Thai – Farang Friends, Do we ever really KNOW each other?

There was a guy student of mine that was of Chinese
descent when I was teaching in Ubon. He had graduated
from a great school in Bangkok, and his father had a
construction business in Ubon so he returned after he
graduated to take an engineering position with the

Smart guy. Worldly Thai guy, considering that most,
even the educated Thais' I would never consider
"worldly".  This guy had been around to many different
countries over the past 10 years both with and without
his family. Some of his friends were rather wealthy too
so they all went to Kuala Lumpur, Singapore, Taiwan,
China, Australia, and many other spots they could
hang loose and see how others' lived.

We got along pretty well and he was always asking me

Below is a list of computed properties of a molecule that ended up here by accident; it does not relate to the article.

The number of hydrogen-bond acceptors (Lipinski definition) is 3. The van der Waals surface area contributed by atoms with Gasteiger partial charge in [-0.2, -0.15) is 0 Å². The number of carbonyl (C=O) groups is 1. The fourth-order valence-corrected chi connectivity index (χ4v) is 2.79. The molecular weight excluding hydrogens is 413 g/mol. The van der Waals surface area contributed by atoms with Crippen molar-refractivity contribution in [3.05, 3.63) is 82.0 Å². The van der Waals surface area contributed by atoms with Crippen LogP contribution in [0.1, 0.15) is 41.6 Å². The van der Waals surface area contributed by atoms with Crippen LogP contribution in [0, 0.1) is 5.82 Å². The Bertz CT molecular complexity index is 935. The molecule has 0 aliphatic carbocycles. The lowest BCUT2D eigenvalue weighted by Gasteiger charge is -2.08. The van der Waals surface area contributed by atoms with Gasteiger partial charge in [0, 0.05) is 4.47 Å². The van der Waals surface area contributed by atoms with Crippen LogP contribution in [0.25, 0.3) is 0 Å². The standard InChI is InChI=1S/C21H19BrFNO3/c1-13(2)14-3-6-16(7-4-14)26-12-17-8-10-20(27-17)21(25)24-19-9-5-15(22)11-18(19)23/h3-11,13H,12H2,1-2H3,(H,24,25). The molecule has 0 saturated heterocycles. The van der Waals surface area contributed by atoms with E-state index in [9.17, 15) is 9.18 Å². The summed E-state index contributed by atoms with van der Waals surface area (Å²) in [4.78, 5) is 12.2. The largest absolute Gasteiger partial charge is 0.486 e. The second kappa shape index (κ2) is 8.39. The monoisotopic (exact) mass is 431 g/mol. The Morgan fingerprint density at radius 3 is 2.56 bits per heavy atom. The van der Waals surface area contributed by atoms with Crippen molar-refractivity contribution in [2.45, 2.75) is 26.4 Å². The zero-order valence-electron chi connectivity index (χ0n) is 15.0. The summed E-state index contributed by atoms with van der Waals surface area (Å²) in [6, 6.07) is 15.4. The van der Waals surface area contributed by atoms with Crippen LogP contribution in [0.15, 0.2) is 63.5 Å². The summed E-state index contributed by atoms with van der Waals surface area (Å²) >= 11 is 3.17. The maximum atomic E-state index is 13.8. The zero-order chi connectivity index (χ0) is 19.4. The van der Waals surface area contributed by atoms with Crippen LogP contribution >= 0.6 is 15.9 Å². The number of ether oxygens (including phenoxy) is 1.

to go out with him to different bars.  I did go a few times
and he taught me a lot about Thai social interaction
that was great to know.  The do's and dont's of  interacting
with Thai men and women and what is the norm… so,
from that aspect it was a great learning experience.

As it turns out, after about 9 times of going out and doing
things I realized that the guy says one thing and does the
opposite. Not a real reliable person, nor truthful in my
understanding of things. So I stopped going out with him.
I realized when I did that I never really understood the guy
much at all.  Maybe not AT ALL.  We laughed, we had a
good time – on the surface. But I wonder if anything he